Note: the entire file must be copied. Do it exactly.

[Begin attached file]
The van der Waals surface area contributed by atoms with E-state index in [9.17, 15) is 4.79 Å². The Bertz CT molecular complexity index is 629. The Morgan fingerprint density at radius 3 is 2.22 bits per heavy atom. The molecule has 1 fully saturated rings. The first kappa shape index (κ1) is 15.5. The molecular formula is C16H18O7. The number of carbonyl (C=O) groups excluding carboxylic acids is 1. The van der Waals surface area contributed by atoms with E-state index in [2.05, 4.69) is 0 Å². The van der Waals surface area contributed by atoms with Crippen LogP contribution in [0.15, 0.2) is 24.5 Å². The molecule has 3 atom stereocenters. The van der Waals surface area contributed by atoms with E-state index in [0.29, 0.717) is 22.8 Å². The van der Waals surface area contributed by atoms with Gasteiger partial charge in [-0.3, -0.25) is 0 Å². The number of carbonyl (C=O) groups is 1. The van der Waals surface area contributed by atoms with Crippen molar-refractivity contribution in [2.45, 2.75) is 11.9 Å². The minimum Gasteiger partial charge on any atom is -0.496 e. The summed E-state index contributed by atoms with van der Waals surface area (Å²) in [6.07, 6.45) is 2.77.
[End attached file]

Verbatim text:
The van der Waals surface area contributed by atoms with E-state index in [9.17, 15) is 4.79 Å². The Bertz CT molecular complexity index is 629. The Morgan fingerprint density at radius 3 is 2.22 bits per heavy atom. The molecule has 1 fully saturated rings. The first kappa shape index (κ1) is 15.5. The molecular formula is C16H18O7. The number of carbonyl (C=O) groups excluding carboxylic acids is 1. The van der Waals surface area contributed by atoms with E-state index in [2.05, 4.69) is 0 Å². The van der Waals surface area contributed by atoms with Crippen LogP contribution in [0.15, 0.2) is 24.5 Å². The molecule has 3 atom stereocenters. The van der Waals surface area contributed by atoms with E-state index in [0.29, 0.717) is 22.8 Å². The van der Waals surface area contributed by atoms with Gasteiger partial charge in [-0.3, -0.25) is 0 Å². The number of carbonyl (C=O) groups is 1. The van der Waals surface area contributed by atoms with Crippen molar-refractivity contribution in [2.45, 2.75) is 11.9 Å². The minimum Gasteiger partial charge on any atom is -0.496 e. The summed E-state index contributed by atoms with van der Waals surface area (Å²) in [6.07, 6.45) is 2.77.